[Note 1] In his charge to the jury, the judge twice instructed that the Commonwealth was proceeding on a theory of joint enterprise, although he also at one point stated that the Commonwealth "has proposed to you that the defendant has violated the trafficking in marijuana statute either individually or in concert with at least one or more other persons." Thus, joint venture was one of the theories, if not the only one, considered by the jury.
[Note 2] Only if the jury found that the defendant was a joint venturer would they be able to apply against the defendant the evidence presented against others. See Commonwealth v. Young, 10 Mass. App. Ct. 410 , 414 (1980).
[Note 3] No purpose is served by making the judge's initial ruling known to the jury, and such information is bound to create a potential for prejudice. As stated in Commonwealth v. Beckett, supra, "The judge should not disclose his ruling to the jury because . . . the jury will be instructed to consider the same questions to determine whether [they] should make the findings which the judge concluded were warranted."
[Note 4] "In a jury trial, there is a division of responsibility between me as the judge of the law and you as the judges of the facts. And it is inappropriate for me to invade your function as the judges of the facts. And at no time would I want to invade your function. Your function is the most important one, because you determine all of the factual issues in this particular trial.
"On the other hand, I have the responsibility as the judge of the law to go to the side bar and discuss with counsel the admissibility of evidence.
"In this particular case, the Commonwealth is alleging that Mr. Lima, the defendant, was a participant in a joint criminal enterprise that dealt with the bringing in of the marijuana that you've heard mentioned in this particular trial.
"In order to perform my responsibilities, I from time to time have to rule on evidence that comes in, which the Commonwealth offers to prove to you factually, one, the existence of a joint criminal enterprise; and, two, the fact that Mr. Lima participated in that joint criminal enterprise.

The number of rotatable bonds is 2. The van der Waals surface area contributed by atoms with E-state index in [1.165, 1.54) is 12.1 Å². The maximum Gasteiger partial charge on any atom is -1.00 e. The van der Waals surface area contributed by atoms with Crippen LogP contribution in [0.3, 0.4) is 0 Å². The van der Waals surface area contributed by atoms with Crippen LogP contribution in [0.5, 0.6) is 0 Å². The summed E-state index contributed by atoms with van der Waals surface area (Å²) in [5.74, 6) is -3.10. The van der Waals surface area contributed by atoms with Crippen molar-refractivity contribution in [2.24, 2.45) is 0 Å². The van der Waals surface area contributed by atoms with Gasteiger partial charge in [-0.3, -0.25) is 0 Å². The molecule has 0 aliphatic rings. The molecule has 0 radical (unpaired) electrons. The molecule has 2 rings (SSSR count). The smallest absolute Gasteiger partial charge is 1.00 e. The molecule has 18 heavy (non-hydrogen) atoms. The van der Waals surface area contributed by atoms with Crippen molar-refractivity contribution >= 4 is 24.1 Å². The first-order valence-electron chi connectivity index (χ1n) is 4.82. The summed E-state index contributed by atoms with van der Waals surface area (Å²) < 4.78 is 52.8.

"The Commonwealth has the responsibility of showing Mr. Lima's participation in the joint criminal enterprise by proof beyond a reasonable doubt.
"As evidence comes in, it's within my power as the trial judge to admit evidence preliminarily on the promise by the District Attorney that other testimony will be introduced at the trial which will substantiate the appropriate admissibility into evidence of that particular evidence.
"Now, what are we talking about? We've been talking about these photographs, things that were going on at the scene, et cetera. In the event that the promised evidence is not produced and appropriate motions to strike are made by the opposing party, the defendant, then under such circumstances it is within my power to exclude that evidence.
"So, essentially, in this trial, as the evidence has been produced so far, it has all been introduced preliminarily as an offer by the Commonwealth to preliminarily show the existence of such a joint enterprise. Whether or not such a joint criminal enterprise existed is a matter of fact which only you, the jury, may determine. I don't determine that at all. It's strictly none of my business.
"My business deals only with the admissibility of evidence, and so far in this trial, I have admitted evidence preliminarily on the basis that there would be a showing which the jury would believe that Mr. Lima was a joint criminal venturer.
"What do we mean by that? We mean that it is an issue of fact in this case as to whether or not there was a joint enterprise in which two or more individuals were engaged. And furthermore, there must be a showing beyond a reasonable doubt that the defendant himself associated himself with the criminal venture and participated to some extent in the commission of the offense.
"Guilt of the defendant can only be established when it is shown beyond a reasonable doubt that he intentionally assisted the others who you found to have engaged in a criminal enterprise, and that he, meaning Lima, did that sharing with those others the mental state required for that crime, namely the dispensing of this particular quantity of marijuana."
[Note 5] The Hertz agent, however, was not asked to identify the defendant at trial, and although the latter was present in the courtroom, the agent stated that he had not seen the man who had rented the truck since the occasion of the rental. He also described the man as quite young (twenty-five) although at the sentencing hearing Lima was said to be thirty-nine.